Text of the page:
In ancient times, a Gwala, or cow herder, had brought a cow from a Brahmin named Sudarshan. The cow was known for producing large quantities of milk. The Gwala used to take the cow to Changu for grazing. At that time Changu was a forest of Champak trees. While grazing, the cow always went to the shade of a particular tree. In the evening, when the Gwala took the cow home and started milking her, he got only a very small amount of milk. This continued for several days. He grew very sad, so he called on the Brahmin saying the cow was not giving enough milk. After observing this with his own eyes, Sudarshan agreed with the Gwala they should observe the cow’s daytime activity while she was grazing in the forest. Brahmin and Gwala both hid behind the tree. To their surprise, a small black boy came out of the tree and started drinking the cow milk. The two men were furious because they thought the boy must be the devil and tree must be its home. So the Brahmin cut down the champak tree. When he was cutting it down, fresh human blood came out of the tree. Both Brahmin and Gwala got worried, believing they had committed a great crime and began to cry. Lord Vishnu emerged from the tree and told the Brahmin and Cowherd it was not their fault. Vishnu told the story of how he had committed a heinous crime by unwittingly killing Sudarshan’s father while hunting in the forest. After that, cursed for the crime, he wandered the earth on his mount, ‘Garuda’, eventually descending on the hill at Changu. There he lived in anonymity, surviving on milk stolen from a cow. When Brahmin cut down the tree, Vishnu was beheaded, which freed Lord Vishnu from his sins. After hearing these words from Vishnu, Brahmin and Gwala resolved to worship the place and established a small temple in the name of Lord Vishnu. Ever since the site has been sacred. Even today, we find Sudarshan’s descendant as a priest of the temple and the Gwala’s descendants as Ghutiyars (conservators). There’s another legend too. About 400 years ago, a mighty warrior named anjal lived. He still lives today. He was the strongest in the entire country. Another warrior known all over Nepal named Changu challenged Pranjal. Changu defeated him and won the hearts of Nepalese people, so as a tribute to him this temple was constructed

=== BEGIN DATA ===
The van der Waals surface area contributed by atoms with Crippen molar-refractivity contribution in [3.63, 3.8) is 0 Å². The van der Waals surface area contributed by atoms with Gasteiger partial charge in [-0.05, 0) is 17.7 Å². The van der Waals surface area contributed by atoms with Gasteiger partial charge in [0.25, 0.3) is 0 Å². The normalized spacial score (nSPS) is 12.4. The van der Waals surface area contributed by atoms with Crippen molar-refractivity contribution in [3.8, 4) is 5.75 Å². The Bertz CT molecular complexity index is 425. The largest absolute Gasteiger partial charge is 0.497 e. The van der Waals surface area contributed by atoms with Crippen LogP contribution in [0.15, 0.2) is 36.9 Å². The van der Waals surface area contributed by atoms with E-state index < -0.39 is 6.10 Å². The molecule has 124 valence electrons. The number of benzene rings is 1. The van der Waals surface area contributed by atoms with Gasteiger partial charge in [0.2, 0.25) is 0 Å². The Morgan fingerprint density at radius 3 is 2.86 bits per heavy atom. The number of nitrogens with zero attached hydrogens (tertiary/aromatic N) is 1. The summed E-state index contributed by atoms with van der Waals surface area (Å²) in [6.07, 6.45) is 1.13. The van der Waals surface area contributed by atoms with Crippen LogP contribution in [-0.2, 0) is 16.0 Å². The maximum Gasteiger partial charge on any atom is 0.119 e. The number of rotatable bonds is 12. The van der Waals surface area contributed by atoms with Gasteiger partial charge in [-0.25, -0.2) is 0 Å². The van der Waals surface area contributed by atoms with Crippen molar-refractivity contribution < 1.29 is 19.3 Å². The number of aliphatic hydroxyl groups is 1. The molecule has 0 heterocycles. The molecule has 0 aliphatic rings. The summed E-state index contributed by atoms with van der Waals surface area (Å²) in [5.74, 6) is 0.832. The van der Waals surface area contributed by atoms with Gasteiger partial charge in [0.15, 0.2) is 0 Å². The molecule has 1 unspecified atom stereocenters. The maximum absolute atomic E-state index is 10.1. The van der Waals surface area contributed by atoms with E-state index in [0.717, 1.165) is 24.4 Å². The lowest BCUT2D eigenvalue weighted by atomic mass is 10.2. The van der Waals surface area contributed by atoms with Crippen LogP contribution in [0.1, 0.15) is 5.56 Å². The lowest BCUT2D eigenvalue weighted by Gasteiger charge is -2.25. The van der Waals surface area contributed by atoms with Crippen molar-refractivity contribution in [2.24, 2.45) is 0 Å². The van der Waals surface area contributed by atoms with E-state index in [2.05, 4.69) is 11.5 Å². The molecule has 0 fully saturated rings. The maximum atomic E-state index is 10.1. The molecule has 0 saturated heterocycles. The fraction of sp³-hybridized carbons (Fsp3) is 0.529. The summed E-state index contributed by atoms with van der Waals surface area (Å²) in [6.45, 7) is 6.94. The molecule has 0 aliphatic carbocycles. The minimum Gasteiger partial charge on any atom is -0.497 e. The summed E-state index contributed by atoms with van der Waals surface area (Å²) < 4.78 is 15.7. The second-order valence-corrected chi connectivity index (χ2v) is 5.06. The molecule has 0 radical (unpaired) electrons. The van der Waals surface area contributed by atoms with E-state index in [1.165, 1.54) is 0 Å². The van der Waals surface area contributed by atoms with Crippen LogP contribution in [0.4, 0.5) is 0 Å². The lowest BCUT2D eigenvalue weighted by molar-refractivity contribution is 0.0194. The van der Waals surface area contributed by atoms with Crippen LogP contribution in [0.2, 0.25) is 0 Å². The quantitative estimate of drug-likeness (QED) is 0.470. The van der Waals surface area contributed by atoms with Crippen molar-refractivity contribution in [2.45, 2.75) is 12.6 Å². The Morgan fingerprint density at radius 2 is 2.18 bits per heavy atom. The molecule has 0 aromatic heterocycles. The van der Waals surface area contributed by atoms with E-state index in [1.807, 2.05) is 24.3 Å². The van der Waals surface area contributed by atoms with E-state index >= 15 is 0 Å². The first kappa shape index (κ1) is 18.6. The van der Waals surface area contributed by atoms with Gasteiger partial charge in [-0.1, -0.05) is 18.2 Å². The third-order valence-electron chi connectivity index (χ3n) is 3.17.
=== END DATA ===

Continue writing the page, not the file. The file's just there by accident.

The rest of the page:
Changu Narayan Temple is situated at the top of the hill surrounded by a forest of Champak tree. On the main way to temple courtyard, we can find a human settlement. People from Newar community live in and around Changu Narayan area. With the development of tourism in this place, we can find many medium and small sized hotels, restaurants, souvenir shops, etc. An ancient stone tap is located on the way to Changunaran which is believed to have existed since the time of Lichhavi.
The Temple art and architecture